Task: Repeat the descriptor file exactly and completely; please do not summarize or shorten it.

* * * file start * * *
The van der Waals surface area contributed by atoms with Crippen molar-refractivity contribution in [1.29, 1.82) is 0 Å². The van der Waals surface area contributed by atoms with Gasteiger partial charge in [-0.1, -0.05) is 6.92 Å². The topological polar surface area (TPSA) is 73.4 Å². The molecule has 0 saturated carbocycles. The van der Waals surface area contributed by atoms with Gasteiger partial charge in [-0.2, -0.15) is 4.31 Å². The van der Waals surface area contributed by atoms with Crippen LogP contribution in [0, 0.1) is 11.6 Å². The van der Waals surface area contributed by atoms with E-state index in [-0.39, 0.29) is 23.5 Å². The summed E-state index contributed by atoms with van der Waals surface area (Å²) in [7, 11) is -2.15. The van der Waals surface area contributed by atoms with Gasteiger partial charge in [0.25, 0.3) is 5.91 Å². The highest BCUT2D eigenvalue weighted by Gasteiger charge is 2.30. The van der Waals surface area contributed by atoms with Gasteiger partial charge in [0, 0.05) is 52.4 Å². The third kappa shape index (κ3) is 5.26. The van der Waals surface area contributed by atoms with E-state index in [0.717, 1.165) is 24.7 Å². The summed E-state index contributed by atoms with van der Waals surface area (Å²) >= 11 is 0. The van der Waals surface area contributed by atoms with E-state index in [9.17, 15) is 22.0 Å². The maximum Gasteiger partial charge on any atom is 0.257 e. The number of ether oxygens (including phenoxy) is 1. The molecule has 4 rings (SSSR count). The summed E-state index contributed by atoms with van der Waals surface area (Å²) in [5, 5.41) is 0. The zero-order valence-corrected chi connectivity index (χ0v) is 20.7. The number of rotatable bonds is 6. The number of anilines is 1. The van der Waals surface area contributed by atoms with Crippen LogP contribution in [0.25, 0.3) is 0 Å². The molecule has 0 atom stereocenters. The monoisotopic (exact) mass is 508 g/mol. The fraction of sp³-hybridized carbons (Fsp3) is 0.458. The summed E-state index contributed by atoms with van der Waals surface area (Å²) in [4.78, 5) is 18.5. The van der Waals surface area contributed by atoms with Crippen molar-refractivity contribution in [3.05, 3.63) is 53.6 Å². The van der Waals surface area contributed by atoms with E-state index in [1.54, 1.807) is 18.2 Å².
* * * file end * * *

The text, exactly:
The van der Waals surface area contributed by atoms with Crippen molar-refractivity contribution in [1.29, 1.82) is 0 Å². The van der Waals surface area contributed by atoms with Gasteiger partial charge in [-0.1, -0.05) is 6.92 Å². The topological polar surface area (TPSA) is 73.4 Å². The molecule has 0 saturated carbocycles. The van der Waals surface area contributed by atoms with Gasteiger partial charge in [-0.2, -0.15) is 4.31 Å². The van der Waals surface area contributed by atoms with Crippen LogP contribution in [0, 0.1) is 11.6 Å². The van der Waals surface area contributed by atoms with E-state index in [-0.39, 0.29) is 23.5 Å². The summed E-state index contributed by atoms with van der Waals surface area (Å²) in [7, 11) is -2.15. The van der Waals surface area contributed by atoms with Gasteiger partial charge in [0.25, 0.3) is 5.91 Å². The highest BCUT2D eigenvalue weighted by Gasteiger charge is 2.30. The van der Waals surface area contributed by atoms with Gasteiger partial charge in [0, 0.05) is 52.4 Å². The third kappa shape index (κ3) is 5.26. The van der Waals surface area contributed by atoms with E-state index in [0.717, 1.165) is 24.7 Å². The summed E-state index contributed by atoms with van der Waals surface area (Å²) >= 11 is 0. The van der Waals surface area contributed by atoms with E-state index in [9.17, 15) is 22.0 Å². The maximum Gasteiger partial charge on any atom is 0.257 e. The number of ether oxygens (including phenoxy) is 1. The molecule has 4 rings (SSSR count). The summed E-state index contributed by atoms with van der Waals surface area (Å²) in [5, 5.41) is 0. The zero-order valence-corrected chi connectivity index (χ0v) is 20.7. The number of rotatable bonds is 6. The number of anilines is 1. The van der Waals surface area contributed by atoms with Crippen LogP contribution in [0.25, 0.3) is 0 Å². The molecule has 0 atom stereocenters. The monoisotopic (exact) mass is 508 g/mol. The fraction of sp³-hybridized carbons (Fsp3) is 0.458. The summed E-state index contributed by atoms with van der Waals surface area (Å²) in [4.78, 5) is 18.5. The van der Waals surface area contributed by atoms with Crippen molar-refractivity contribution in [3.05, 3.63) is 53.6 Å². The van der Waals surface area contributed by atoms with E-state index in [1.54, 1.807) is 18.2 Å².